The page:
Its demographic was originally teenagers, and 80% of its usage is in the USA. It is handy for rude or obscene messages (“sexting”). “Selfies”, self-portraits, are also popular. So, good when teachers or other adults are around. The idea reminds me of the Mission Impossible TV series’ openings, where a tape recording self-destructed after instructions were heard.
The logo used by the company on the app is of a ghost with a face. Oddly, the US registered trade mark is of the ghost without a face – apparently they redesigned it later, in which case they should have applied for the variant. Here is registration 4573338, claimed to be first used in June 2011.
Here is the logo as commonly used.
The two inventors devised the app as a project at Stanford University where Spiegel was a product design major. When he explained it in April 2011 before his fellow students, they disliked the fact that the messages would be deleted. Nevertheless he persisted, and launched the app that September from his father’s living room. Venture capital was raised and the company worked on sorting out technical issues rather than branding, or trying to make money from it.
I am puzzled by the fact that the granted patent for the invention, Single mode media visual capture, was only applied for in August 2012. It should have been applied for before it was marketed,as patent applications are supposed to cover new concepts. It was swiftly granted, in April 2013. It is one of the rare apps that to be patented. Here are two of the drawing pages from the patent.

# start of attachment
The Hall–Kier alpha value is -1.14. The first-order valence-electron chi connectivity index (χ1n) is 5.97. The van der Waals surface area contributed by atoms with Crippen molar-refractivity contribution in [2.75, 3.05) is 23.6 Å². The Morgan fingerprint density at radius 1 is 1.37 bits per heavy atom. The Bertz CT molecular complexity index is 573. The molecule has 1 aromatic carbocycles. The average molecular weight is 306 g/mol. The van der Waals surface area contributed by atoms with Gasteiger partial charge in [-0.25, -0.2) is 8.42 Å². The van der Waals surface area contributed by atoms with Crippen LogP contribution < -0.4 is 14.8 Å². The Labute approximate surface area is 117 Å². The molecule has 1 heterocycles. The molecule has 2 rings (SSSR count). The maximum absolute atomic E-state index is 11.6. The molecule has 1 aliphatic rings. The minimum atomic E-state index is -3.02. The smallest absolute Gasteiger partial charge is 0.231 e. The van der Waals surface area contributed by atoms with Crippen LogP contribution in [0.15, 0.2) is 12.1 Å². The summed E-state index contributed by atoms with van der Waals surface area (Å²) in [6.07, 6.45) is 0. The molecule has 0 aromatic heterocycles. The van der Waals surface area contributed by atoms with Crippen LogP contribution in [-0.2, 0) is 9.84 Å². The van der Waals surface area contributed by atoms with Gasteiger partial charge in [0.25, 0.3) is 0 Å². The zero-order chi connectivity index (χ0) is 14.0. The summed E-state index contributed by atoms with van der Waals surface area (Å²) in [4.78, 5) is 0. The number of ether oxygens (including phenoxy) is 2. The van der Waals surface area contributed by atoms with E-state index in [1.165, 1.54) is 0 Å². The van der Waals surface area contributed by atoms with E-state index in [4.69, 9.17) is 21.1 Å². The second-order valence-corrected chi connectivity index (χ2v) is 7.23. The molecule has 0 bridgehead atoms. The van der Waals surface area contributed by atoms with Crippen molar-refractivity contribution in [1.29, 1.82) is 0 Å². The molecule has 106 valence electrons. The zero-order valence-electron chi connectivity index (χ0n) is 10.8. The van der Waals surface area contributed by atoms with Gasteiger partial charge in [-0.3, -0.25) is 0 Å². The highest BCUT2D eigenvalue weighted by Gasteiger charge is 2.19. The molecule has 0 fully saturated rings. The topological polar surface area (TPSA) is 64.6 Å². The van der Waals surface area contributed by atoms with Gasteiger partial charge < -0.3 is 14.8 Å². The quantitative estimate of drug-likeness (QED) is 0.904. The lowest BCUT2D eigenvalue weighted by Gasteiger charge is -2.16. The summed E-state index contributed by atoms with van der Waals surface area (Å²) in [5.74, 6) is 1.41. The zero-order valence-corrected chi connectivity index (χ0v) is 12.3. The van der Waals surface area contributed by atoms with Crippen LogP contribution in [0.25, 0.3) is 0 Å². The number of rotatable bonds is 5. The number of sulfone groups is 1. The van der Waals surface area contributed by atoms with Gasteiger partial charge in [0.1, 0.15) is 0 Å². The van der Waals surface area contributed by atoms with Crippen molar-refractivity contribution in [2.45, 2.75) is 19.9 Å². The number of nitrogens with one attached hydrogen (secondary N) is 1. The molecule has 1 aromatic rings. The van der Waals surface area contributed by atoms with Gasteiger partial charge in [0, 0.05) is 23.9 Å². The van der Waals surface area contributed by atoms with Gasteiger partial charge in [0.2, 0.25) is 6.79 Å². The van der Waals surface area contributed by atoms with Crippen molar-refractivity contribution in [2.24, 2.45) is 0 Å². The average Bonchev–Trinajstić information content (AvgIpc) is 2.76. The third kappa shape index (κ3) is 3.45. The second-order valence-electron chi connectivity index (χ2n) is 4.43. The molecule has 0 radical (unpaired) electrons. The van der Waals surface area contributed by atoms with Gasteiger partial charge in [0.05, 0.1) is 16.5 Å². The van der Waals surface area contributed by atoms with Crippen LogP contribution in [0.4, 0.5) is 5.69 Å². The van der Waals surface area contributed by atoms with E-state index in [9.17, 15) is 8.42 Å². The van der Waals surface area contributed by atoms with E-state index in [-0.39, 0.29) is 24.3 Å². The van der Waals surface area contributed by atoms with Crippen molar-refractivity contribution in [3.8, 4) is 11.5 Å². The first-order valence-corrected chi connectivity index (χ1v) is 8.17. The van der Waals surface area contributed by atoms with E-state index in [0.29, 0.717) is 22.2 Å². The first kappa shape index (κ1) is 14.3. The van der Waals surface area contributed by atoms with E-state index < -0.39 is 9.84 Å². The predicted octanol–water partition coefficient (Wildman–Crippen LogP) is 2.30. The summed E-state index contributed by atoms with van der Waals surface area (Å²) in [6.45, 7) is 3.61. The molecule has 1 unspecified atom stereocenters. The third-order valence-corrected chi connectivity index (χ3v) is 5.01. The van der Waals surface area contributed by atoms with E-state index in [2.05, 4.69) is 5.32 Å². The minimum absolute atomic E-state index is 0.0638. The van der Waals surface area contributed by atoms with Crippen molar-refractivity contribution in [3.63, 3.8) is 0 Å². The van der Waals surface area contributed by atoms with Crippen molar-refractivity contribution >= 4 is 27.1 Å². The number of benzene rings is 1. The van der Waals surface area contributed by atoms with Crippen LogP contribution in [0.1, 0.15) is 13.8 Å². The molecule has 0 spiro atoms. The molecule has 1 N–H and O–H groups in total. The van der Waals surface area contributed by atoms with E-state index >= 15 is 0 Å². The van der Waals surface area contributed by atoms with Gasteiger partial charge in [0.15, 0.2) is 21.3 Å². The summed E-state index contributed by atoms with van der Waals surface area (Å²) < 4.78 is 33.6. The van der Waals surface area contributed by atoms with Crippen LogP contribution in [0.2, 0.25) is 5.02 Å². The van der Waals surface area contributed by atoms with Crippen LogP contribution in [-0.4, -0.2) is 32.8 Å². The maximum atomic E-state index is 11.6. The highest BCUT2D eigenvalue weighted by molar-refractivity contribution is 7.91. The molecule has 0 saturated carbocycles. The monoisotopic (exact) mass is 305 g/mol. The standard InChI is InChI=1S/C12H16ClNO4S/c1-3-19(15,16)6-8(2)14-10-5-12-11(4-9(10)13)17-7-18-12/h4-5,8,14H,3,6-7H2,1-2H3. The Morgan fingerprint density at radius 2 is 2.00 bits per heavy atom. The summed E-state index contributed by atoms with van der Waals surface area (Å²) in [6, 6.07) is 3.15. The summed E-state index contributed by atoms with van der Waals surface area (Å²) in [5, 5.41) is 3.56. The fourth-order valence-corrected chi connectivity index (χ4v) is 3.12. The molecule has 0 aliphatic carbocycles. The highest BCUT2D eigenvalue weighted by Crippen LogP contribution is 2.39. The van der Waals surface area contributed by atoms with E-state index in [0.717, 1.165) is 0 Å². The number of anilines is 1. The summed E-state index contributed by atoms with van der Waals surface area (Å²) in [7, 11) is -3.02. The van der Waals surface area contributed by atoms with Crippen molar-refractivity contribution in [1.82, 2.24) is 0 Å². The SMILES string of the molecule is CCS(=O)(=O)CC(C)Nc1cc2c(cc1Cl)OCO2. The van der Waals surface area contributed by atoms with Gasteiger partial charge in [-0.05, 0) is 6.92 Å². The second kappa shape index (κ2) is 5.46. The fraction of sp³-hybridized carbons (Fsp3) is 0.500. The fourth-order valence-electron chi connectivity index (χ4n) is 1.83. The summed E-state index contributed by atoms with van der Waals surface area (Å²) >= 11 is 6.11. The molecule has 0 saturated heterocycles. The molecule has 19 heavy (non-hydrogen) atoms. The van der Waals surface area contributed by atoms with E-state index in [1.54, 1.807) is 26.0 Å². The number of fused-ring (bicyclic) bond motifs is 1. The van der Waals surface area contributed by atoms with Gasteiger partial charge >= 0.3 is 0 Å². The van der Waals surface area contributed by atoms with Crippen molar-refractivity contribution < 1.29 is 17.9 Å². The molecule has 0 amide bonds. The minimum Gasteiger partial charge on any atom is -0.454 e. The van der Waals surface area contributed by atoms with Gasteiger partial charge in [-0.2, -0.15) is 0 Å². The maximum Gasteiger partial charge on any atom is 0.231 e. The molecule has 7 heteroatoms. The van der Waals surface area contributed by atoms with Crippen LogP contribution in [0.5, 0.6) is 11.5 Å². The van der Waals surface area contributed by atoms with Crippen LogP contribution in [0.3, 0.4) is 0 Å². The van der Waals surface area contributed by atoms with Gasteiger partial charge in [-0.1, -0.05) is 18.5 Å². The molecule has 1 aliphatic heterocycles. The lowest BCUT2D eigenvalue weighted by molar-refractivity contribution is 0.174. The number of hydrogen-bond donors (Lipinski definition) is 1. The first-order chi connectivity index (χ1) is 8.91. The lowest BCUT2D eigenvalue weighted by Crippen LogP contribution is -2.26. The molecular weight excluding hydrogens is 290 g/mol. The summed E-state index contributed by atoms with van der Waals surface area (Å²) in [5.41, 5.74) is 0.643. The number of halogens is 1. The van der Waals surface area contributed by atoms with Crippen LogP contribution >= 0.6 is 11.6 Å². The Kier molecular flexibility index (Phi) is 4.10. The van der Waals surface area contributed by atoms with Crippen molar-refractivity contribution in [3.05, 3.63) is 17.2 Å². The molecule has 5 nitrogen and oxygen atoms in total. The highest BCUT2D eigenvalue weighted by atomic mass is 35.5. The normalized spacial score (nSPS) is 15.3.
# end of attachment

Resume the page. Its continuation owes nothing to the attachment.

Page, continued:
In November 2013 Facebook’s offer of $3 billion for the company was rejected. As the company apparently has no revenue this is brave, and makes me wonder about conditions imposed by the backers -- it seems that they did not insist that a good offer must be accepted.
Problems are that an app called SnapHack has appeared which enables the recipients to store Snapchat messages, while Forbes magazine claims that it is not too difficult to actually retrieve supposedly deleted messages. In addition, a fellow ex-student has claimed that they took the idea from him and has filed a lawsuit, as explained by an interesting article by TechCrunch.